August 2012 Newsletter
News From Them Thar Hills!
Volume 3, Issue 8, August 2012
Dog Days Are Here!
The term ”dog days” seems to have originated from the ancient Romans’ observations of the constellations Canis Major and Minor. The brightest star in theses constellations is Sirius, which also happens to be the brightest star in the night sky. During the summer, Sirius rises and sets with the sun. This initiated the belief of the Romans that the star contributed to the extreme heat at this time of the year. Thus the 20 days fore and aft of conjunction were called the dog days of summer. One of the definitions of dog days in Marion Webster’s dictionary is “a period of stagnation.”
I know that the heat and humidity of this time of year certainly gives rise to feelings of stagnation for some. Personally, I find it a great time to be outside! The heat helps to focus on the task at hand, obliterating distractions of mind and spirit. This concentration serves as a cathartic salve for the agitation of the modern world and all of it’s disruptive influence. Hands in soil, on tool or caressing beast is that which can soothe the savage soul. The sun’s emanations causes the blood to flow and the pores to open, secreting the contaminants and anxieties absorbed within to exude and drip down into the waiting soil where they are consumed and forgotten, if only for the moment. At times, brief moments of clarity are that which retains sanity within our grasp. We certainly could use a bit more of that at present!
One of the less subtle effects of the increased heat is increased water needs of plants. We have had sporadic showers here but nothing near what we need. If you have plants that need watering in your absence, you should contact us so we can set that up. Lack of water and increased heat brings a great deal of stress to bear on landscape plantings. A nice healthy plant can turn ugly in just a short time under these conditions. Don’t wait until the leaves are brown and in a pile on the ground! If you are going to be up and need to water, remember that infrequent, deep watering is the way to go. A small stream of water from a hose placed at the base of the plant is the key. Give it time to fully saturate and go deep! You plants will thank you for it! You have but to listen.
As we wend our way through summer and fall approaches, our thoughts turn to landscape improvements. If you are thinking of having some work done, now is the time to start planning. Waiting to plant until the weather turns cooler in the fall results in less stress for the plants. Water needs are generally decreased. In the case of cold, blowing winds the water needs may increase. We don’t usually get those type of winds up here.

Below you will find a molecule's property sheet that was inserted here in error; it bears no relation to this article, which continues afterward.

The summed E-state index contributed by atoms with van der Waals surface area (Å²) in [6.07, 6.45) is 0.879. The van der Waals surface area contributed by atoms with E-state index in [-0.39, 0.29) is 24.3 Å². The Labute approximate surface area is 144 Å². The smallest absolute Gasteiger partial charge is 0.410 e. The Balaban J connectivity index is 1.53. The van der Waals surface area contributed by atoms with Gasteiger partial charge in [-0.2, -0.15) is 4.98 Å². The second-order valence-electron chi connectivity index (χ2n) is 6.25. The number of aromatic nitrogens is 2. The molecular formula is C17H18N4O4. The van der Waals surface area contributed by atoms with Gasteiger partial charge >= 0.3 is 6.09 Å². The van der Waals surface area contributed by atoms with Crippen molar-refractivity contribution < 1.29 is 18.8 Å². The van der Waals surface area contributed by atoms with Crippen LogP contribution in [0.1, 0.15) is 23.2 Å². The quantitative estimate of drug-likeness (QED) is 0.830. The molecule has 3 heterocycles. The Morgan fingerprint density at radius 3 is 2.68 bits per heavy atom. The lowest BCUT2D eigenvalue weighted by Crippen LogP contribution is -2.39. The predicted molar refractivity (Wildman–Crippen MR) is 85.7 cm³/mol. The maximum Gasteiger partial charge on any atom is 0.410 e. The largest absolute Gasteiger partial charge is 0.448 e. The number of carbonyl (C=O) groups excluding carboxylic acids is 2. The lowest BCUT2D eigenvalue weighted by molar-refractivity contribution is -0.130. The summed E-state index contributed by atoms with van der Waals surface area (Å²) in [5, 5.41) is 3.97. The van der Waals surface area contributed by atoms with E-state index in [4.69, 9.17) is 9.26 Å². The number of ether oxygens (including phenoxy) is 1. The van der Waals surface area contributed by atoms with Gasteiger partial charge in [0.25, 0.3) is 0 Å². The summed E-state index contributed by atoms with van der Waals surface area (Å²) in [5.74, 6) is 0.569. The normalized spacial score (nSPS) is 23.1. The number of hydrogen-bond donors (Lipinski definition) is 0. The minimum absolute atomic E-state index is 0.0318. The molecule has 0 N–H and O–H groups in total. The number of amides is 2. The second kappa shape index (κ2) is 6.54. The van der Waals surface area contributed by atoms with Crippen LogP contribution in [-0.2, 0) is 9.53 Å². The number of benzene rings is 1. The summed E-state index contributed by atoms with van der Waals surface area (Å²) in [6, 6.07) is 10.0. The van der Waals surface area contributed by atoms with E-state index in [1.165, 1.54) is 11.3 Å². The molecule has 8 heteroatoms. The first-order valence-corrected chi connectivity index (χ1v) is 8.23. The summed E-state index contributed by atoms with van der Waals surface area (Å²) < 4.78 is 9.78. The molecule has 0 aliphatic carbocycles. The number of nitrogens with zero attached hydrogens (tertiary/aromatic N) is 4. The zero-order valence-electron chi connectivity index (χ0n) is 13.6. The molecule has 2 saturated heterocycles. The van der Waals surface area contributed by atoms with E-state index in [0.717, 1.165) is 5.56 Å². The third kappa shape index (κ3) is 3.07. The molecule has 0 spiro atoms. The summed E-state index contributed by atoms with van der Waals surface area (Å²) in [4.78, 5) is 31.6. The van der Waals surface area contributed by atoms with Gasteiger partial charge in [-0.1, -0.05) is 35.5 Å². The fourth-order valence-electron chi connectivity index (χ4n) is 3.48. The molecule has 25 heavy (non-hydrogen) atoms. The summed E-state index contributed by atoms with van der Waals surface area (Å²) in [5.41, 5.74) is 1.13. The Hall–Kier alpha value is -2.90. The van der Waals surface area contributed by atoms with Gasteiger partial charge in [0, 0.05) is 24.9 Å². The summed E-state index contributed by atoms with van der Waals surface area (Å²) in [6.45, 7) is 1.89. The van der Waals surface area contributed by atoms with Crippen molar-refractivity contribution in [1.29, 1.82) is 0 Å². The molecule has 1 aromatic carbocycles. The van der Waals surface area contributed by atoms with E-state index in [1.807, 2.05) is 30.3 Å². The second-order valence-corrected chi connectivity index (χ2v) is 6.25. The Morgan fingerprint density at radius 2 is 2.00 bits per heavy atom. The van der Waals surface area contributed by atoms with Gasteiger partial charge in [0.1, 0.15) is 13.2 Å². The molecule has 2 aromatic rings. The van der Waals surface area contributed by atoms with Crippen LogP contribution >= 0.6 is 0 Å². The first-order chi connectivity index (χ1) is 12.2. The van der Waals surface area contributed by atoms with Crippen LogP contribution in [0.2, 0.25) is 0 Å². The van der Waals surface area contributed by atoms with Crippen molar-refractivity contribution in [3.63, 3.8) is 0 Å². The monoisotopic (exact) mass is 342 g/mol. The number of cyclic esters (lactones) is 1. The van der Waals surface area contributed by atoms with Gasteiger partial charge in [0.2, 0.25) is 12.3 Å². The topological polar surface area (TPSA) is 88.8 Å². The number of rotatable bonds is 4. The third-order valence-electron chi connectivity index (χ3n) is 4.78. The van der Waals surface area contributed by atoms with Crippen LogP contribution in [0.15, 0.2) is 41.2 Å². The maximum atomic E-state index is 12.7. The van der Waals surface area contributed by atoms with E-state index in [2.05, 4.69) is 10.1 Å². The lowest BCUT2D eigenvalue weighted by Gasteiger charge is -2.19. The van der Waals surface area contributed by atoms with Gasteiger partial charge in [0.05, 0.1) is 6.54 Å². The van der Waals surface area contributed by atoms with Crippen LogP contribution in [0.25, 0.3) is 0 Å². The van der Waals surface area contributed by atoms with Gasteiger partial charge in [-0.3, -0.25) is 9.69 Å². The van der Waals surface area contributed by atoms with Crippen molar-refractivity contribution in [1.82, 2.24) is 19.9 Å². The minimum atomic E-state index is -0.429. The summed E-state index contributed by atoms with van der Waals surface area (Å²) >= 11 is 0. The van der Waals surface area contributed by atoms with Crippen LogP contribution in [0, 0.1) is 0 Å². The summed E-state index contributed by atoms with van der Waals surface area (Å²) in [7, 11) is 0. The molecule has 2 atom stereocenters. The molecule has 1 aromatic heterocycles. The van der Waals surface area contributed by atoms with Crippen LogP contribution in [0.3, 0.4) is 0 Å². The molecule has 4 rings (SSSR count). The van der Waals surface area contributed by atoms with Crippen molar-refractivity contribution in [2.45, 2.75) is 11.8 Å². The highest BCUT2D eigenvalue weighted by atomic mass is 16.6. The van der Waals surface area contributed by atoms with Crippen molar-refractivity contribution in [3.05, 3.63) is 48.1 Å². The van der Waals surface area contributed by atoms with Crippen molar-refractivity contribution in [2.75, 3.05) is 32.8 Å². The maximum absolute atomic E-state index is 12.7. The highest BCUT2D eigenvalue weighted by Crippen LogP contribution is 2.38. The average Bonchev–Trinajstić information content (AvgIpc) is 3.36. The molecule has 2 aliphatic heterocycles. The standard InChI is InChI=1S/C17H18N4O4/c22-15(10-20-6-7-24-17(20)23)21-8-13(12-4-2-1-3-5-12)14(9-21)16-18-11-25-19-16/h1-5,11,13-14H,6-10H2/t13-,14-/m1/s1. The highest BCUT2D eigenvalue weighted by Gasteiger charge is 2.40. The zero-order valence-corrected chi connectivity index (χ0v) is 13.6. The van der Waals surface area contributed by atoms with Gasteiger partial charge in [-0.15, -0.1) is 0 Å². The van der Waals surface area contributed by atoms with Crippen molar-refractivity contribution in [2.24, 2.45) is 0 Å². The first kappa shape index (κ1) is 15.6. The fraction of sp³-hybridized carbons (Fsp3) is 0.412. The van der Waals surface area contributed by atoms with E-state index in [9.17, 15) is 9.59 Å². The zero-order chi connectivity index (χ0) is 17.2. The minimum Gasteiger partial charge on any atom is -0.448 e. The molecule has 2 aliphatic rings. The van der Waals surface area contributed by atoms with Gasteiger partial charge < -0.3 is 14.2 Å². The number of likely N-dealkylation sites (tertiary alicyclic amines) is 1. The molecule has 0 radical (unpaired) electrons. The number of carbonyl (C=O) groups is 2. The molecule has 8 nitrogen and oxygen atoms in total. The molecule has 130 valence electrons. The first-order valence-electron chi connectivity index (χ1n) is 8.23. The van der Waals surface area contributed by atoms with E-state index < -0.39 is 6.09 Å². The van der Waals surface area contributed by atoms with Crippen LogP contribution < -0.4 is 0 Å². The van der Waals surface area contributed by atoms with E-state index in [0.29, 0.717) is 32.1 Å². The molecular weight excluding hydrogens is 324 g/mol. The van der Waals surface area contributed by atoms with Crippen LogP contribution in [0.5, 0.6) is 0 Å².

During the winter the top growth of the plants slows or goes dormant. This allows the roots to predominate the growth cycle. When planting, we add special types of amendments to the soil that not only assist with root establishment, but in acquiring the minerals and water that will be needed for the robust springtime cycle. One of these amendments is mycorrhizal fungi. We apply a mixture of several different species of this fungus in spore form, as well as some specialized bacteria, to the plant hole prior to placement of the plant. Once the spores come into contact with the root and their exudates, they germinate and colonize the root in one of two different ways. Endo Mycorrhizae spores actually penetrate the root and then send out fungal filaments, called hyphae, into the surrounding soil. Ecto Mycorrhizae form on the exterior of the root surface and are associated predominately with hardwoods and conifers. In both cases the hyphae extend outward into the surrounding soil and collect moisture and nutrients, returning them back to the plant roots for consumption. “What does the fungus get in return?” you may ask. As in all symbiotic relationships, there is always some form of equivalent exchange. In this case the plant, through photosynthesis, produces sugars which move downward through the plant to the roots as exudates which in turn feed the attached fungal mass. In a healthy soil with a robust fungal population there can be several miles of fungal filaments in a single thimble of soil!